Reaching perinatal women all around the world: The Mothers and Babies Internet Project

June 2, 2014

Article from the June 2014 Edition of Global Mental Health Newsletter

As part of her research program, PAU faculty member, Alinne Barrera, Ph.D., is focused on reducing mental health disparities among women with an emphasis on Spanish-speaking populations and perinatal women around the world.

While at the University of California, San Francisco (UCSF) / San Francisco General Hospital (SFGH), Dr. Barrera was funded by an NIMH Individual Postdoctoral Fellowship Award (2007-2009) to design and test a web-adapted prevention of postpartum depression (PPD) intervention, the Mothers and Babies Course/Curso Mamás y Bebés (Muñoz et al., 2001). Dr. Barrera was initially focused on

a) learning whether a fully automated, online version of the intervention would interest pregnant women and
b) examining the efficacy of the web-adapted intervention in reducing PPD risk.

The Mothers and Babies/Mamás y Bebés Internet Project was launched in 2009 as an English and Spanish-language randomzed controlled trial (RCT). During the 3.5 years the site was actively recruiting, it attracted 176,295 Internet users from 183 countries and territories. Of these, 6,745 pregnant women consented to participate and 2,575 completed enrollment procedures (Barrera et al., 2014).

Thus, Dr. Barrera's first question was answered: Yes, pregnant women were interested in online resources focused on managing mood changes during the perinatal months. Given the global reach of the study, Dr. Barrera also determined that women, especially Spanish-speaking women, from all around the world were in greater need of online maternal mental health resources. Spanish-speaking participants represented 78% of the sample and resided in Latin America and Spain. It should be noted that the English-speaking sample was equally diverse, with a majority of participants residing in India, South Africa, Pakistan, and the United Kingdom. Preliminary findings comparing the two conditions demonstrated a strong prevention effect for women who reported higher levels of depression during the prenatal months and who viewed the web-adapted intervention. Therefore, Dr. Barrera's second question was also answered: Yes, the web-adapted intervention could reduce the risk of PPD, especially among women already experiencing depression during pregnancy.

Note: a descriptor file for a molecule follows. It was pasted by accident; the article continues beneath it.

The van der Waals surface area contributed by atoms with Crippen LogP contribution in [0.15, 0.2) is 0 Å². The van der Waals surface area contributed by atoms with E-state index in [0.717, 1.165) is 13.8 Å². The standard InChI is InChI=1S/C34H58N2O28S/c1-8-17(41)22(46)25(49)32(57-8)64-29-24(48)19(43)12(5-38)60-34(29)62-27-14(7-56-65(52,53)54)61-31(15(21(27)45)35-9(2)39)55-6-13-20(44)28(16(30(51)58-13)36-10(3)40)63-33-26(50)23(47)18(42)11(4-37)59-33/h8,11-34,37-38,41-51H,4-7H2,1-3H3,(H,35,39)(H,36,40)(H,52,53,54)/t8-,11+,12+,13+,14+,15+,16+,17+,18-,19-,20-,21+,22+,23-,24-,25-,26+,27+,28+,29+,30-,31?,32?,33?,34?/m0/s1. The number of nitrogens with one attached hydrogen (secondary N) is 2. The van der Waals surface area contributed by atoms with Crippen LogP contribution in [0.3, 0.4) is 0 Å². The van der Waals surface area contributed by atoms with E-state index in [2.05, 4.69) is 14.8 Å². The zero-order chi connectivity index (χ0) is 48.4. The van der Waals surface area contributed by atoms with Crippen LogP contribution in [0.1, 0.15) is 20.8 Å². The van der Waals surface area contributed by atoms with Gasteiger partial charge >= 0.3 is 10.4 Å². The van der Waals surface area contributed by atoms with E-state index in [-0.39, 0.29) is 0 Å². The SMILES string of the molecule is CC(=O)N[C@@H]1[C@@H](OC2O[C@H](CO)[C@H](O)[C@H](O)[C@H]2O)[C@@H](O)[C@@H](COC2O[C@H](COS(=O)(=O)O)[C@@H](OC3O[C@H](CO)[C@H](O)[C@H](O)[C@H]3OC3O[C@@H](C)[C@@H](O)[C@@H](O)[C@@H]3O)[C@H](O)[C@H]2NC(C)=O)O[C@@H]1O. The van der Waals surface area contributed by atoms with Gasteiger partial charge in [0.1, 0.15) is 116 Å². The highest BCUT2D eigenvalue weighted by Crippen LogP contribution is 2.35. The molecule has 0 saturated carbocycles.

Engaging participants in the RCT website proved to be a challenge. Dr. Barrera along with Ph.D. graduate students are currently working on the redesign of the study website with an emphasis on improving participant engagement and retenttion. To this end, Dr. Barrera recently completed a follow-up study where a subsample of the participants in the RCT provided feedback on the structure, design, and content of the web-adapted intervention. Additionally, participants were asked to provide information relevant to women in their communities (e. g., " What do mothers in your region of the world like to do with their babies?") and to express their interest in new content (e. g., " Would you be interested in learning how to be more compassionate?").
In collaboration with colleagues at George Washington University in D.C. and the University of Zaragoza in Spain, Dr. Barrera and her students are gearing up to launch an online study aimed at identifying psychological and sociocultural factors relevant to perinatal women. These data will inform several new projects, including the next version of the Mothers and Babies/Mamás y Bebés Internet Project, as well as student dissertations.

What began as a small pilot RCT has now expanded to a global maternal mental health research program focused on using technology as a vehicle to educate and support perinatal women. Although there are already multiple websites dedicated to perinatal issues, fewer provide reliable and accurate information, or are culturally relevant to international communities of women. Dr. Barrera's goal is to provide all women the opportunity to learn how to recognize and manage changes in their mood during and after pregnancy with the long-term goal of fostering a healthier and happier life for mothers and their newborn babies. Dr. Barrera joined the PAU Faculty in the fall of 2009. She is an Assistant Professor and Associate Director of Clinical Training in the Ph.D. Clinical Psychology Program, and Associate Director of the PAU Institute for International Internet Interventions for Health (i4Health). For more information about Dr. Barrera's research program, contact her directly at